These are just a few examples of how blockchain technology is being utilized in Malaysia to drive innovation and transform traditional banking and financial processes.

Artificial Intelligence

AI involves replicating human intelligence in machines, enabling them to think and learn similarly to humans. It encompasses various techniques and technologies aimed at empowering computers to undertake tasks that traditionally demand human intelligence, like understanding natural language, identifying patterns, decision-making, and problem-solving.

The growing use of AI in BFSIs opens doors for enhancing customer experiences and diversifying product offerings. AI unlocks insights for them to make informed decisions, automates processes, and aids in risk management, boosting efficiency and productivity while cutting costs. This was highlighted in the Central Bank’s Financial Stability Review for the second half of 2022.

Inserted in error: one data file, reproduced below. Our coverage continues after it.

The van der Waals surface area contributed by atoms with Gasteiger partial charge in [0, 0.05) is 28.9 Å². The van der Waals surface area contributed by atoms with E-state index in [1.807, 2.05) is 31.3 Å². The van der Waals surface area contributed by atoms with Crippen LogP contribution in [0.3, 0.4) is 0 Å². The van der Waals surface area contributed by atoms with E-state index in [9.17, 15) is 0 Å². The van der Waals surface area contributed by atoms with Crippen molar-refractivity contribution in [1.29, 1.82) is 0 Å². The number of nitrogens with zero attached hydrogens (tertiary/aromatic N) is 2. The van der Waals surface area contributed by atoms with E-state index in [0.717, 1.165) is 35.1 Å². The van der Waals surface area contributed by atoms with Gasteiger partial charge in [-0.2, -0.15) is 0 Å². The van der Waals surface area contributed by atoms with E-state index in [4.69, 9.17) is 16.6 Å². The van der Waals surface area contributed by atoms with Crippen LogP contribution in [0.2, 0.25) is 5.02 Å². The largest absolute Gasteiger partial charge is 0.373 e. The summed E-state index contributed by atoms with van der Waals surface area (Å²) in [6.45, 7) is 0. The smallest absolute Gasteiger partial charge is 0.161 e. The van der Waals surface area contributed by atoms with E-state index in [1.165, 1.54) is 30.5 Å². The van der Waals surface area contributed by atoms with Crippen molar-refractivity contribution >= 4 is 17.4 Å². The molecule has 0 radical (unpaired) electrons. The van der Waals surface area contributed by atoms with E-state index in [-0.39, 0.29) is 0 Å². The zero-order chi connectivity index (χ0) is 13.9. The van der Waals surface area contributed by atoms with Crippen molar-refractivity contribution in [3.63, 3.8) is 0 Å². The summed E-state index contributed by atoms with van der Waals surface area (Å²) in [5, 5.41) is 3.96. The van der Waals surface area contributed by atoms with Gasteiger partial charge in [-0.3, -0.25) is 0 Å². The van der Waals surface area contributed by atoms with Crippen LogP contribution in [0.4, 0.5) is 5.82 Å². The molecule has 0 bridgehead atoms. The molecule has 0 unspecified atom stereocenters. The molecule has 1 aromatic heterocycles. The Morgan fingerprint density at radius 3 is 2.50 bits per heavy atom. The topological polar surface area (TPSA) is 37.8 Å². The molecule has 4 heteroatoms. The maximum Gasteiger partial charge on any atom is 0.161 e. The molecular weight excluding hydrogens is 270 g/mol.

In 2021, the Central Bank conducted a survey on AI usage by Financial Service Providers (FSPs), uncovering widespread adoption and ongoing development of AI and ML (Machine Learning, a subset of AI) techniques in Malaysia. Currently, AI/ML is predominantly utilized for customer analytics and engagement, electronic- Know Your Customer (e-KYC), and digital customer onboarding.

Nevertheless, there has been a significant rise in generative AI, a subset of AI. Generative AI revolves around creating new content, like images, text, music, or videos, that mirrors human creativity. This trend gained traction with ChatGPT’s introduction, leading to rapid adoption. According to a study done on Generative AI in Malaysian Banking sectors, it shows that 3 out of 5 surveyed banks have at least 1 Generative AI project actively in use.  

The use cases of AI are being implemented in various segments in the BFSI sector.

Below are some of the examples.

  1. Customer Service Automation – Deploying AI-powered chatbots and virtual assistants to provide personalized customer support, answer queries, and assist with basic banking transactions.
  2. Credit Scoring and Risk Assessment – AI algorithms are used to analyze vast amounts of customer data, including credit history, transaction records, and other details to assess creditworthiness and calculate credit scores. Thus, this can make more accurate lending decisions and minimize the risk of defaults.